## Related questions with answers

The spin-orbit energy is proportional to $\mathbf{S} \cdot \mathbf{L}$. To evaluate $\mathbf{S} \cdot \mathbf{L}$, note that since $\mathbf{J}=\mathbf{S}+\mathbf{L}$,

$J^2=(\mathbf{S}+\mathbf{L}) \cdot(\mathbf{S}+\mathbf{L})=S^2+L^2+2 \mathbf{S} \cdot \mathbf{L}$

You can solve this for $\mathbf{S} \cdot \mathbf{L}$ and then put in the values for $J^2, S^2$, and $L^2$. [For instance, $J^2=j(j+1) \hbar^2$ where $j=l \pm \frac{1}{2}$.] Show that if $j=l+\frac{1}{2}$ then $\mathbf{S} \cdot \mathbf{L}=$ $l^2 / 2$, and if $j=l-\frac{1}{2}$, then $\mathbf{S} \cdot \mathbf{L}=-(l+1) \hbar^2 / 2$. Use these answers to prove that the spin-orbit splitting increases with increasing $l$, as indicated in the above figure.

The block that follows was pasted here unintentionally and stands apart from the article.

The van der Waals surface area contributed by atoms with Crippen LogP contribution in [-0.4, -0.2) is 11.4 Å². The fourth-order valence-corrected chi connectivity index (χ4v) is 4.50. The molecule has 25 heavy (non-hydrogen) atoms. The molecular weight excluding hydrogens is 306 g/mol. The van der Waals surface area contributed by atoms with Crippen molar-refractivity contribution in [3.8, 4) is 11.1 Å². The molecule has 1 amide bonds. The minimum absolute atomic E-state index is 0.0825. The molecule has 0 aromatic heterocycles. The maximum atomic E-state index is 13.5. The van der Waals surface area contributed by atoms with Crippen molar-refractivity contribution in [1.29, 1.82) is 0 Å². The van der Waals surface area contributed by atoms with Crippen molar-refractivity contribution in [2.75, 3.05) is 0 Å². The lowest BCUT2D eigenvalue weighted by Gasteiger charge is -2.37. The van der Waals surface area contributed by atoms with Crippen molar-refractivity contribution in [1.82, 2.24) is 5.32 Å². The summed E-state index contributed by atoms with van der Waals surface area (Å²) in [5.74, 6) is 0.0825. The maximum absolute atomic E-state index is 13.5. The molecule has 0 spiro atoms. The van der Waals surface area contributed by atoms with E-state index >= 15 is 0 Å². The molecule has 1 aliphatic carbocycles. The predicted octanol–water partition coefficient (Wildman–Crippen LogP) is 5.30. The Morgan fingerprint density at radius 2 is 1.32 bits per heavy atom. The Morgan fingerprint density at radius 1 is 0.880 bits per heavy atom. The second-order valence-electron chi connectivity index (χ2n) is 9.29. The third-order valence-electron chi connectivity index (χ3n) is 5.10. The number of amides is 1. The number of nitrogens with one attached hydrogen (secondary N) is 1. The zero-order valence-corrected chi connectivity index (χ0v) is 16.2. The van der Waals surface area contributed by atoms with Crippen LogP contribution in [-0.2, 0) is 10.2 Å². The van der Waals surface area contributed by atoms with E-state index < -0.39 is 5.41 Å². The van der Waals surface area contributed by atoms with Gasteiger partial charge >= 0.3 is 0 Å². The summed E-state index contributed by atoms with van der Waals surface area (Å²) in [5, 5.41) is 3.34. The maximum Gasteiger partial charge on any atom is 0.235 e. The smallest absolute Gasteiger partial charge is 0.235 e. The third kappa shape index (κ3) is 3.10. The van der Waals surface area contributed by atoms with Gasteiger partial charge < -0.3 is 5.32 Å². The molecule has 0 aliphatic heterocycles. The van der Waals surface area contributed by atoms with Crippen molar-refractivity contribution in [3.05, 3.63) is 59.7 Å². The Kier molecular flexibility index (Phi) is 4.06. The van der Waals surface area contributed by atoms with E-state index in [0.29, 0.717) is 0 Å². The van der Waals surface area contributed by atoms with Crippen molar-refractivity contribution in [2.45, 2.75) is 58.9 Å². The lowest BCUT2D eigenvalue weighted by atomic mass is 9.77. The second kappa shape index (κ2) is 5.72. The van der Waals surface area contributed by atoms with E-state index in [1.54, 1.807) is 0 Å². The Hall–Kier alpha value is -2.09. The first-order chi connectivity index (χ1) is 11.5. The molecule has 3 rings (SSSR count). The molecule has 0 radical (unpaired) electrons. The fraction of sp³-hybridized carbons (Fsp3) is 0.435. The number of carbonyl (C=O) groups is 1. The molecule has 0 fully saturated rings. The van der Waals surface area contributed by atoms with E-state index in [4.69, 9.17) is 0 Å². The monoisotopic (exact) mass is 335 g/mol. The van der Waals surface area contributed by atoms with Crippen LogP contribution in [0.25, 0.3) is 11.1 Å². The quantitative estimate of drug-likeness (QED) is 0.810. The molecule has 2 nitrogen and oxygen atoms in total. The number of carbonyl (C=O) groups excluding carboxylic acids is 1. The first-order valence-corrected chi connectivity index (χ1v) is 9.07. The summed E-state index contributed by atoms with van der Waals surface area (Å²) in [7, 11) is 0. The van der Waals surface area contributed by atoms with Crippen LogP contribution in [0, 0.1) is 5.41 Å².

Solution

VerifiedThe spin-orbit energy comes from the relative orientation of the orbital angular momentum $\bold{L}$ to the spin $\bold{S}$. This energy is proportional to $\bold{S}\cdot\bold{L}$ and causes a splitting of the orbital $l$. The goal of this exercise is to find $\bold{S}\cdot\bold{L}$.

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